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Pine Island finds permanent home for ice rinks, waiting for more chilly weather to fill them

Cities in the Rochester area are preparing to fill their ice rinks as Minnesota delves into winter.

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The smaller of Pine Island's two ice rinks sits unfilled, covered with fresh snow on the west side of the Pine Island Cheese Factory building near the city's pickleball courts on Nov. 30, 2022.
Dené K. Dryden / Post Bulletin
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PINE ISLAND — Preparations for skating rinks are underway around the region, including in Pine Island, where a new, permanent location has been established for the city's two rinks. Area cities are still waiting for colder weather to fill their rinks, but other preparations have moved ahead.

The venue for Pine Island's two skating rinks has changed several times over the past few years, but this year, the boards for the main rink are up on the city's new pickleball courts west of the Pine Island Cheese Factory building. A figure skating rink for smaller kids sits on a concrete slab between the building and the courts.

"We had some volunteers in our Public Works Department put up our boards around the rink, and then the local football team helped to lay the protective tarp down," said Steven Scheevel, Pine Island's deputy city administrator. "We're just waiting on some colder temps to go ahead and flood that rink."

The city is also installing lights around the pickleball courts so that the rinks can stay open into winter's dark evenings. The city's intent is to make the pickleball courts the ice rink's permanent home.

"The idea of the rink was considered when putting in the pickleball courts, that it would be used for both going forward," Scheevel said. "There's been talk of a warming house in the future and things like that to make it much more of a permanent structure, but as of right now, it's still all temporary boarding and whatnot."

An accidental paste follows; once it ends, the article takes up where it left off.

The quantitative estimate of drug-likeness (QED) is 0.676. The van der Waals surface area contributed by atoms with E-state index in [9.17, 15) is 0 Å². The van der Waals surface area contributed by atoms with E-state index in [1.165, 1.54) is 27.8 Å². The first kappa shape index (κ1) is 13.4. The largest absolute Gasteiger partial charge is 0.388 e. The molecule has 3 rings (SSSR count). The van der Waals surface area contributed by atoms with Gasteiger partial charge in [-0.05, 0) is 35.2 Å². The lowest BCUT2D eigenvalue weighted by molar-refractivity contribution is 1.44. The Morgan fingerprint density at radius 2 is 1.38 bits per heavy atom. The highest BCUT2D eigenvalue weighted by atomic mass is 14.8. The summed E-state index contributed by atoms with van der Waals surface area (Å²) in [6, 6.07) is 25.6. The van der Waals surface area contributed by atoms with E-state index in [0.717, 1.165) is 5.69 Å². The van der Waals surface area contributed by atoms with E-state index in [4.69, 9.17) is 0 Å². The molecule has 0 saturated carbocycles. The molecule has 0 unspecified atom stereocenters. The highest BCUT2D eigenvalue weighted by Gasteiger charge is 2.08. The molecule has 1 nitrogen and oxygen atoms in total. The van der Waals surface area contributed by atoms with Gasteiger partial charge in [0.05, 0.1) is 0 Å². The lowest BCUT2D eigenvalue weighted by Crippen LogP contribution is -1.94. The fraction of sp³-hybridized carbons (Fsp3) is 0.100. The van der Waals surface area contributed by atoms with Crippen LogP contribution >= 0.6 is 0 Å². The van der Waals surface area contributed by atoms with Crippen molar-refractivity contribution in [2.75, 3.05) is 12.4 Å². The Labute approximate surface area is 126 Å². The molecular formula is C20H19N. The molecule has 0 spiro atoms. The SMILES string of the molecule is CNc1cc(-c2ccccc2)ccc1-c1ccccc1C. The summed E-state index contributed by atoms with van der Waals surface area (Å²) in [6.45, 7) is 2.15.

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Next winter, the city also wants to operate a rent-a-skate program much like its current rent-a-bike program.

"We are taking skate donations this year in hopes of getting a bit of a stockpile," Scheevel said. "That's something I'm really excited about, and we'll get people maybe an opportunity who can't afford skates or don't have skates or just want to try — it's an option for them."

With filling the rink on hold until temperatures stay consistently low, Scheevel said there isn't an estimated opening day yet, and the city hasn't determined what hours the rinks will be open.

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Pine Island's large ice rink is yet to be filled on Nov. 30, 2022. It's located off of Main Street on the city's new pickleball courts.
Dené K. Dryden / Post Bulletin

Here's how other municipal ice rinks in Rochester's surrounding communities are coming along.

In Zumbrota, the city's volunteer firefighters have set up the rink's boards in Covered Bridge Park, said Zumbrota City Administrator Brian Grudem. He anticipates that volunteers will begin filling the rink next week when more consistently cold temperatures arrive. Early to mid-December is the average time when an ice rink can be ready, Grudem said.

"It's gotten later and later through the years," Grudem said. "But now it's getting to be about average, you know, because we get these warm spells in the middle here."

A warming house will be available near Zumbrota's ice rink, Grudem said, and donated skates, hockey sticks and pucks will be available there for community members to borrow.

Stewartville is also waiting for a true cold spell before the city can fill its pleasure rink in Meadow Park and the hockey rink in Florence Park.

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"It's supposed to be 40 on Friday, or in the 40s," said Sean Hale, Stewartville Public Works director. "And we'd lose everything we gain if we started."

Hale said the city hired its rink attendants this week, so when the ice is down, those employees are ready to go.

And in Byron, it's also a waiting game. Deputy Clerk Kelli Cheney said the city is aiming to start filling the rink — located at 114 8th St. NE, north of the Byron Cemetery — next week, if the weather allows.

    Dené K. Dryden is the Post Bulletin's region reporter, covering the greater Rochester area. Before joining the Post Bulletin in 2022, she attended Kansas State University and served as an editor for the student newspaper, the Kansas State Collegian, and news director for Wildcat 91.9, K-State's student radio station. Readers can reach Dené at ddryden@postbulletin.com.
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